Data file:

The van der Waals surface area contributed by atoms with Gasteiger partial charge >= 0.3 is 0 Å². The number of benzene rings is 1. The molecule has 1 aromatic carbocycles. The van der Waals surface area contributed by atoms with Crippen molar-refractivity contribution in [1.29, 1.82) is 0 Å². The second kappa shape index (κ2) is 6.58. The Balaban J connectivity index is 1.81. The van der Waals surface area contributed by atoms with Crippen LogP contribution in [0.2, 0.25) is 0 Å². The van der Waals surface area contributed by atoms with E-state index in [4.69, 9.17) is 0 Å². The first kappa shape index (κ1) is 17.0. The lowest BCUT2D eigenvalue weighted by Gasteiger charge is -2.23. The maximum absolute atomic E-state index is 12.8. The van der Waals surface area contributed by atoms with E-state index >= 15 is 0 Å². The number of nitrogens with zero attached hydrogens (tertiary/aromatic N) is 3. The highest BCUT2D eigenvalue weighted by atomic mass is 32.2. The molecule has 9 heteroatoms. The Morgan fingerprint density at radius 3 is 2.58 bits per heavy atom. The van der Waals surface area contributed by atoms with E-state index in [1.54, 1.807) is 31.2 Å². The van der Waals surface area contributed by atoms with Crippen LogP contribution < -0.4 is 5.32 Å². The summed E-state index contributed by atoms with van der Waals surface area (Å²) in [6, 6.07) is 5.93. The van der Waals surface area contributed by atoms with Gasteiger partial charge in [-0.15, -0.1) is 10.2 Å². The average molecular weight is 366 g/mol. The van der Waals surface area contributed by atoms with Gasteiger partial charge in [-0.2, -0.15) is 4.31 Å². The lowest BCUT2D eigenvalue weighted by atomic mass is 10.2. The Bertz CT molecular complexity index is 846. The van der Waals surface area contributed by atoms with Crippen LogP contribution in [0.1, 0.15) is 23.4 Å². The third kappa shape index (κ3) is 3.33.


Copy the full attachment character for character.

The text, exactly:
The van der Waals surface area contributed by atoms with Gasteiger partial charge >= 0.3 is 0 Å². The number of benzene rings is 1. The molecule has 1 aromatic carbocycles. The van der Waals surface area contributed by atoms with Crippen molar-refractivity contribution in [1.29, 1.82) is 0 Å². The second kappa shape index (κ2) is 6.58. The Balaban J connectivity index is 1.81. The van der Waals surface area contributed by atoms with Crippen LogP contribution in [0.2, 0.25) is 0 Å². The van der Waals surface area contributed by atoms with E-state index in [4.69, 9.17) is 0 Å². The first kappa shape index (κ1) is 17.0. The lowest BCUT2D eigenvalue weighted by Gasteiger charge is -2.23. The maximum absolute atomic E-state index is 12.8. The van der Waals surface area contributed by atoms with E-state index >= 15 is 0 Å². The number of nitrogens with zero attached hydrogens (tertiary/aromatic N) is 3. The highest BCUT2D eigenvalue weighted by atomic mass is 32.2. The molecule has 9 heteroatoms. The Morgan fingerprint density at radius 3 is 2.58 bits per heavy atom. The van der Waals surface area contributed by atoms with E-state index in [1.54, 1.807) is 31.2 Å². The van der Waals surface area contributed by atoms with Crippen LogP contribution < -0.4 is 5.32 Å². The summed E-state index contributed by atoms with van der Waals surface area (Å²) in [6, 6.07) is 5.93. The van der Waals surface area contributed by atoms with Gasteiger partial charge in [-0.15, -0.1) is 10.2 Å². The average molecular weight is 366 g/mol. The van der Waals surface area contributed by atoms with Gasteiger partial charge in [-0.2, -0.15) is 4.31 Å². The lowest BCUT2D eigenvalue weighted by atomic mass is 10.2. The Bertz CT molecular complexity index is 846. The van der Waals surface area contributed by atoms with Crippen LogP contribution in [0.1, 0.15) is 23.4 Å². The third kappa shape index (κ3) is 3.33.